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Professor Philip Butcher

Professor of Molecular Medical Microbiology

Professor Butcher’s main research interest is the bacterial pathogen, Mycobacterium tuberculosis, the cause of human tuberculosis (TB). He brings expertise in pathogen genomics and molecular microbiology to multiple collaborative research projects: human trials for new TB drugs, improved diagnostic tests for TB, understanding the genetic basis of multi-drug resistant TB and studies the fundamental pathogenic processes of infection. He has a wide teaching remit covering microbiology, infection, antibiotics, vaccines, pathogen genomics and global health diseases delivered across the scientific and medical curricula at both undergraduate and postgraduate levels.  

Professor Butcher gained his PhD in comparative molecular haematology, studying sickle cell disease, obtained at the Institute of Zoology, London Zoo in 1980. He then continued his career in molecular biology research with postdoctoral positions at King's College London in the Department of Biochemistry studying globin gene expression in bone marrow cells; at St George’s Hospital Medical School in Academic surgery studying the molecular aetiology of human Crohn's disease; and at St Bartholomew's Hospital Medical School working in the Department of Gastroenterology on the parasite Giardia lamblia. He returned to St George's in 1989 as an academic lecturer in medical microbiology and held a number of academic positions developing his research interests in tuberculosis, leading to appointment of Professor of Molecular Medical Microbiology in 2003. His research remains on TB.

Professor Butcher studies the bacterial pathogen Mycobacterium tuberculosis (M.tb), the cause of human tuberculosis by looking at the interactions between pathogen and host, analysing their DNA genome and expression of their genes under different environments. Understanding how M.tb survives inside macrophages and the mechanisms involved in blocking phago-lysosome fusion.  In this way, he is improving our knowledge of why bacteria cause disease. Analysing gene expression patterns in organisms recovered from sputum of people with TB reveals a novel metabolic persister phenotype showing drug tolerance, accounting for the prolonged requirement of 6 months for standard TB antibiotic treatment.

He is also using whole genome sequencing (WGS) to interrogate treatment failures and re-infections for an international clinical trial for new antibiotic combinations in the RIFASHORT trial. He is also involved in a commercial project with a UK based company, QuantuMDx, to develop a new point-of-care diagnostic test for TB.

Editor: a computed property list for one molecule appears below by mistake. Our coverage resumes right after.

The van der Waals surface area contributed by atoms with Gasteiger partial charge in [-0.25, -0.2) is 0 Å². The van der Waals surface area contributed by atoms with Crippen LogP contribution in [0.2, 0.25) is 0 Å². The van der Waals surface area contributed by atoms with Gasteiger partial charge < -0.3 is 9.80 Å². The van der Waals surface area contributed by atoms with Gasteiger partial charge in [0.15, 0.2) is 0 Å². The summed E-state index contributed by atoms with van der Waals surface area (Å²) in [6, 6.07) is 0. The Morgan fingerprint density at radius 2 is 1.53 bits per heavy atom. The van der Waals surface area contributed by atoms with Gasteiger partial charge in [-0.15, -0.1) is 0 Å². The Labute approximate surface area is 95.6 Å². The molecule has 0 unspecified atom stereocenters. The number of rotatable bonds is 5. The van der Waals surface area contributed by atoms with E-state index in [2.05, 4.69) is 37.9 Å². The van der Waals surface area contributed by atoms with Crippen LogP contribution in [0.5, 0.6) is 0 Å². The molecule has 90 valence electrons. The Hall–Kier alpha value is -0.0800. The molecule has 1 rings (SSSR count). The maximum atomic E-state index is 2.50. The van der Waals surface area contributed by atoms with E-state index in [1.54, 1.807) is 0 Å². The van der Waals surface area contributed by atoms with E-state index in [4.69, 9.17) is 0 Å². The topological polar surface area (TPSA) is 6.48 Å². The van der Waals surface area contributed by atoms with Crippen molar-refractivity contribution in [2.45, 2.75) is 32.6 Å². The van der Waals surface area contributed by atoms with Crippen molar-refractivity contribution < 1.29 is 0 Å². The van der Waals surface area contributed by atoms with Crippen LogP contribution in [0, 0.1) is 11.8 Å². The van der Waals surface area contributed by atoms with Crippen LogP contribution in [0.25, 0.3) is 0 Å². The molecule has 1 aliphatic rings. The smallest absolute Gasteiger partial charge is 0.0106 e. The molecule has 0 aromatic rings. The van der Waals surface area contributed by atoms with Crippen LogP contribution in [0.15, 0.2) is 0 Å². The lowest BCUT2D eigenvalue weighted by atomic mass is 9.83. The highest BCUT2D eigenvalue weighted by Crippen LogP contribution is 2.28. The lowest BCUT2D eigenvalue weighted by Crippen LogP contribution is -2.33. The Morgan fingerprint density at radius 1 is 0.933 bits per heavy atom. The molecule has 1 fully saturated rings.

In partnership with the Clinical Microbiology and Infectious Diseases Units at St George’s University Hospitals NHS Foundation Trust he has pioneered the use of whole genome sequencing to genotypically predict the antibiotic resistance profiles of M.tuberculosis, thereby allowing appropriate selection of antibiotic combinations to treat extremely drug resistant cases of TB (XDRTB). This WGS work also led to genome -based molecular epidemiology of TB cases to inform infection control actions.

Collaborative research and development of novel point-of-care diagnostic and antibiotic resistance tests for TB with the UK based commercial company QuantuMDx, initially funded by Innovate UK from 2013 – 2016 and now directly funded through a Master Service Agreement between St George’s and QuantuMDx. 

MRC.  A collaboration between Leicester University and St George’s – “Determining the persister populations in sputum during tuberculosis therapy. A supplementary study to the RIFASHORT international human TB drug trial (P.I. Dr Amina Jindani)   2016 - 2021

Module lead: Genomics for Infectious Diseases - MSc in Genomic Medicine

Module Co-lead: Global Health Disease – BSc/iBSc and MSc module in Global Health

Co-module lead for Life Protection in MBBS4/5.

Lectures on infection related topics at undergraduate and postgraduate level, including: microbiology and diagnostics, infection, immune responses, antibiotics and antibiotic resistance, vaccines, pathogen genomics and global health diseases to MBBS4/5 medicine, Biomedical Sciences BSc/iBSc, Physician Associate, Healthcare Sciences, Paramedic Sciences pathway, Clinical Pharmacology BSc and MSc Global Health.

Primary and co-supervisor for PhD and MSc project students

Personal tutor for Biomedical Science BSc and MSc Global Health students

Member: St George’s Research Degrees Committee

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